TEPCO posted a record $15 billion loss for the financial year ended March and its under-fire president resigned to take responsibility for the worst nuclear crisis since the Chernobyl disaster 25 years ago.
Shares in the utility closed at 334 yen, down nearly 85 per cent since the day before the March 11 earthquake and tsunami crippled cooling systems at the Fukushima Daiichi nuclear plant, triggering reactor meltdowns.
The firm posted an annual net loss of 1.247 trillion yen ($15 billion), the biggest ever for a non-financial Japanese firm. The company did not give an earnings forecast for the current financial year.
It warned the "significant deterioration" in its financial position "raises serious uncertainty" about its ability to continue as a going concern.
It faces huge costs from damage to facilities as well as in procuring replacement fossil fuels on top of compensation claims that some analysts estimate to be as high as 10 trillion yen.
"The company said it has priced in as many costs as possible, but unfortunately, investors do not believe those words so uncertainty remains strong and shares are likely to continue being volatile," a senior portfolio manager at a Japanese asset management firm told Dow Jones Newswires.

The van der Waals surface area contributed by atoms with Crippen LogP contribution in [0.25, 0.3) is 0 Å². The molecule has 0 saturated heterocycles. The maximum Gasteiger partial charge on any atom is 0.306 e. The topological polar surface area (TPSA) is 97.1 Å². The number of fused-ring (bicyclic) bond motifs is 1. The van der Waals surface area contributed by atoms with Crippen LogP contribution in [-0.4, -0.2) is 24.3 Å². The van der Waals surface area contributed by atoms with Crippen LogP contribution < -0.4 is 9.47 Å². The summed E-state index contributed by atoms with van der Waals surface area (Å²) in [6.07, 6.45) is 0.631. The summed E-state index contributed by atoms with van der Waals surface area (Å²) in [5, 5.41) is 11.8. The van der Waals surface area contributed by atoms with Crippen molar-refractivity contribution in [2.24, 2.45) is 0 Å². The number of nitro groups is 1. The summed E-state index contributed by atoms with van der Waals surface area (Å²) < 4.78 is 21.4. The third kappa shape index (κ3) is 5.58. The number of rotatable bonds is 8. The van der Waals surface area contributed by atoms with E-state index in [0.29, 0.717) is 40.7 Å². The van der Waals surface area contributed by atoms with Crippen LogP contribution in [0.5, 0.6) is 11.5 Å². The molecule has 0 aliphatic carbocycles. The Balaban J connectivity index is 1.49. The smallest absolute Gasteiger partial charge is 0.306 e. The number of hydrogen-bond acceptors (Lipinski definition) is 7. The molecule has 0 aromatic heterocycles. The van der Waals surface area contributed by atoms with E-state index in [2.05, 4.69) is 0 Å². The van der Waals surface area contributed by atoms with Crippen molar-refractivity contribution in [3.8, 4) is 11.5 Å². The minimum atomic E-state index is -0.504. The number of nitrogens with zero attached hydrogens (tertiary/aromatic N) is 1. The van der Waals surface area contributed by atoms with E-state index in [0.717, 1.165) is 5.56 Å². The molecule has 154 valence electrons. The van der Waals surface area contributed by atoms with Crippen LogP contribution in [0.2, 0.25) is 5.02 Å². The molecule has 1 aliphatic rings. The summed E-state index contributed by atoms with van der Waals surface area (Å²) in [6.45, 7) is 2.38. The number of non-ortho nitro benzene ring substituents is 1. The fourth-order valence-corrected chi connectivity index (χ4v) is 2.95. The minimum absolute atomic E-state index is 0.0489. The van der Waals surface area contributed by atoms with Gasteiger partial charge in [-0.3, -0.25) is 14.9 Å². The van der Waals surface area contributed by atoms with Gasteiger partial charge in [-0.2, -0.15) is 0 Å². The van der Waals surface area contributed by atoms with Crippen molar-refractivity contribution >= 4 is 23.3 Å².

The loss for Japan's biggest utility comes amid heavy criticism over its handling of the emergency. The prospect of massive compensation claims prompted the government to devise a rescue plan using public and industry funds, with no ceiling set on payments.
"For TEPCO to pay compensation and to continue operating freely as a corporation, a limit to its damage payments would need to be established," said Nomura Securities analyst Shigeki Matsumoto.